Interview with

Marie Ponsot

Interview conducted by Lazaro Aleman and Steven Robinson

 

At the time of this interview, Marie Ponsot was taking time off from her post as professor of English at Queens College, New York, to teach two poetry workshops at the University of Houston. She is the author of two volumes of poetry: True Minds (City Lights Books, 1957) and Admit Impediment (Alfred A. Knopf, 1981).

 

 

Dialog: What is the difference between reading your poems and hearing them outloud?

 

Ponsot: What is amazing is that some people find my work a surprise when they hear it, when they read it aloud. It really is written with a big sense of ear. I’m very interested in the type of contrast you get when you have a bass-line, or expectable rhythm, going on, but that isn’t the only thing you work with. You try to have that as an expectation, and then you have the language going across it like a rhythm guitar. There are two rhythms going on.

 

Dialog: In trying to read your poems as straight prose, one gets lost. I had to come back and get into the rhythm and then I understood what was being said.

 

Ponsot: I try to do that because I like the sound of language a lot. When I write a first draft, it has something in it that I call a hum. It goes Mmmmm, Mmmmm, like those things of Swinburn’s when you can’t even remember what he’s talking about. There’s a big hum. It’s great! But what was he talking about? So, when I rewrite, I try to cut across the hum, both with the idea and with the cadence of ordinary talk.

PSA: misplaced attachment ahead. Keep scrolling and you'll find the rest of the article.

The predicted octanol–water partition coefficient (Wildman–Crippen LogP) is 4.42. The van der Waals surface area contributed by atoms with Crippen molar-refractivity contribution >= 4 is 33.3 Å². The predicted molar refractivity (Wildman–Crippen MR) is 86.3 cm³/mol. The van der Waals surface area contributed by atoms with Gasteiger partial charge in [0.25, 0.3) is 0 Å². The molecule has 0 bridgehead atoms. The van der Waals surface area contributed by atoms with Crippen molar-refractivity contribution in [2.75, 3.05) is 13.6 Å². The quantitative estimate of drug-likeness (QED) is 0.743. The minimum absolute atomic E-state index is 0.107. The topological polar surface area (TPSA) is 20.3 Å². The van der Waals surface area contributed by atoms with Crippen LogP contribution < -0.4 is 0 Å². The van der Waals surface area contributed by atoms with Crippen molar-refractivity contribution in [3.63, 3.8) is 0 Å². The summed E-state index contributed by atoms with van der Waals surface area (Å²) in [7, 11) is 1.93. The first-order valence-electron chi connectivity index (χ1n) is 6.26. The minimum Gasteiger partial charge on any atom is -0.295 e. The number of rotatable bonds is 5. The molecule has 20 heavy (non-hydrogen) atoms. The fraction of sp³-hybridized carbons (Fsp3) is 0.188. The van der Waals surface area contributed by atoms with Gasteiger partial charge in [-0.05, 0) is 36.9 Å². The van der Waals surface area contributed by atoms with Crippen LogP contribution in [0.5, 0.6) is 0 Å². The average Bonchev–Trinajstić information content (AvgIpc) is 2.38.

Dialog: How does an idea for a poem form in your mind? How long does it take?

 

Ponsot: Some of them come quickly. Some of them take for-bloody-ever. I don’t very often have an idea for a poem. I usually have a few words in my head. Words that seem to be saying something but I don’t know quite what it is. What I do is write to find out what’s in it.

 

Dialog: At what time of day do you seem to be most productive?

 

Ponsot: I like late nights and early mornings. That’s partly because I have a large family, and I was supporting them for a long time, so the routine would be to get the babies into bed, do twenty pages of work [that of doing translations], and then whatever energy I had left was mine.

 

Dialog: Do you do much revision?

 

Ponsot: Yes. [smiling] That’s the pleasure. That’s the hard work, the good part.

 

Dialog: Is there a point where you can revise too much?

 

Ponsot: Yeats has a remark about that. He presents prose and poetry as alternatives. I’m not sure that these are only names for the alternatives. But there are two attitudes toward what you’ve written. He says prose can be revised and revised and revised infinitely. With a poem, it “claps shut, like a box.” Now, these are the two attitudes, I think. The feeling that you revise and revise and revise, that happens with some pieces. Other pieces just come together, and can’t be changed. Boom!